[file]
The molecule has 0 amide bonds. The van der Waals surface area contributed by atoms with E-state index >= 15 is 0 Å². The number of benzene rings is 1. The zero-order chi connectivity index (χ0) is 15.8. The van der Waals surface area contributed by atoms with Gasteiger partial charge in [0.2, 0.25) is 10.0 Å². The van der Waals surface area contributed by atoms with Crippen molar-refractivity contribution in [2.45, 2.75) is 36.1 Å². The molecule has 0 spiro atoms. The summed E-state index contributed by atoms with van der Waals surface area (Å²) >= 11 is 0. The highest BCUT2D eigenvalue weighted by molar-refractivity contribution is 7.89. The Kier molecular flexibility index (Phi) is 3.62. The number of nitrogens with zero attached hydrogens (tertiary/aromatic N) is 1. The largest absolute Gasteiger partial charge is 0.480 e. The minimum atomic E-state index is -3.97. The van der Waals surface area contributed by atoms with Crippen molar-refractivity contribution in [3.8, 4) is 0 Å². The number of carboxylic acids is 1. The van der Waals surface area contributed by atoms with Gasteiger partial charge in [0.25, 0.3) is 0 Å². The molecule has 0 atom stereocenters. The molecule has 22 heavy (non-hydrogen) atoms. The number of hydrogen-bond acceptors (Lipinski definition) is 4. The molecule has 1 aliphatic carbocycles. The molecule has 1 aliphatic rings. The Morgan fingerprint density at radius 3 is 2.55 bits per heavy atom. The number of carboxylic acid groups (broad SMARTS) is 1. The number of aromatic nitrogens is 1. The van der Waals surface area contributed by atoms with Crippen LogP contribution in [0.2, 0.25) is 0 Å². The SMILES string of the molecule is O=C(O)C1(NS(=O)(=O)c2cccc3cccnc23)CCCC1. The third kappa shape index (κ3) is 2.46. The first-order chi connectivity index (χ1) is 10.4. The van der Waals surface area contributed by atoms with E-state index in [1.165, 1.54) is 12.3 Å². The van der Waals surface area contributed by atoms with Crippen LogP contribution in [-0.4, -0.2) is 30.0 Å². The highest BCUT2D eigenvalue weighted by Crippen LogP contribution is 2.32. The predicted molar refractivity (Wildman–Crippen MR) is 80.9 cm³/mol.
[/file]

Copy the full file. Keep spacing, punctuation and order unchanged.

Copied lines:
The molecule has 0 amide bonds. The van der Waals surface area contributed by atoms with E-state index >= 15 is 0 Å². The number of benzene rings is 1. The zero-order chi connectivity index (χ0) is 15.8. The van der Waals surface area contributed by atoms with Gasteiger partial charge in [0.2, 0.25) is 10.0 Å². The van der Waals surface area contributed by atoms with Crippen molar-refractivity contribution in [2.45, 2.75) is 36.1 Å². The molecule has 0 spiro atoms. The summed E-state index contributed by atoms with van der Waals surface area (Å²) >= 11 is 0. The highest BCUT2D eigenvalue weighted by molar-refractivity contribution is 7.89. The Kier molecular flexibility index (Phi) is 3.62. The number of nitrogens with zero attached hydrogens (tertiary/aromatic N) is 1. The largest absolute Gasteiger partial charge is 0.480 e. The minimum atomic E-state index is -3.97. The van der Waals surface area contributed by atoms with Crippen molar-refractivity contribution in [3.8, 4) is 0 Å². The number of carboxylic acids is 1. The van der Waals surface area contributed by atoms with Gasteiger partial charge in [0.25, 0.3) is 0 Å². The molecule has 0 atom stereocenters. The molecule has 22 heavy (non-hydrogen) atoms. The number of hydrogen-bond acceptors (Lipinski definition) is 4. The molecule has 1 aliphatic carbocycles. The molecule has 1 aliphatic rings. The Morgan fingerprint density at radius 3 is 2.55 bits per heavy atom. The number of carboxylic acid groups (broad SMARTS) is 1. The number of aromatic nitrogens is 1. The van der Waals surface area contributed by atoms with Crippen LogP contribution in [0.2, 0.25) is 0 Å². The SMILES string of the molecule is O=C(O)C1(NS(=O)(=O)c2cccc3cccnc23)CCCC1. The third kappa shape index (κ3) is 2.46. The first-order chi connectivity index (χ1) is 10.4. The van der Waals surface area contributed by atoms with E-state index in [1.165, 1.54) is 12.3 Å². The van der Waals surface area contributed by atoms with Crippen LogP contribution in [-0.4, -0.2) is 30.0 Å². The highest BCUT2D eigenvalue weighted by Crippen LogP contribution is 2.32. The predicted molar refractivity (Wildman–Crippen MR) is 80.9 cm³/mol.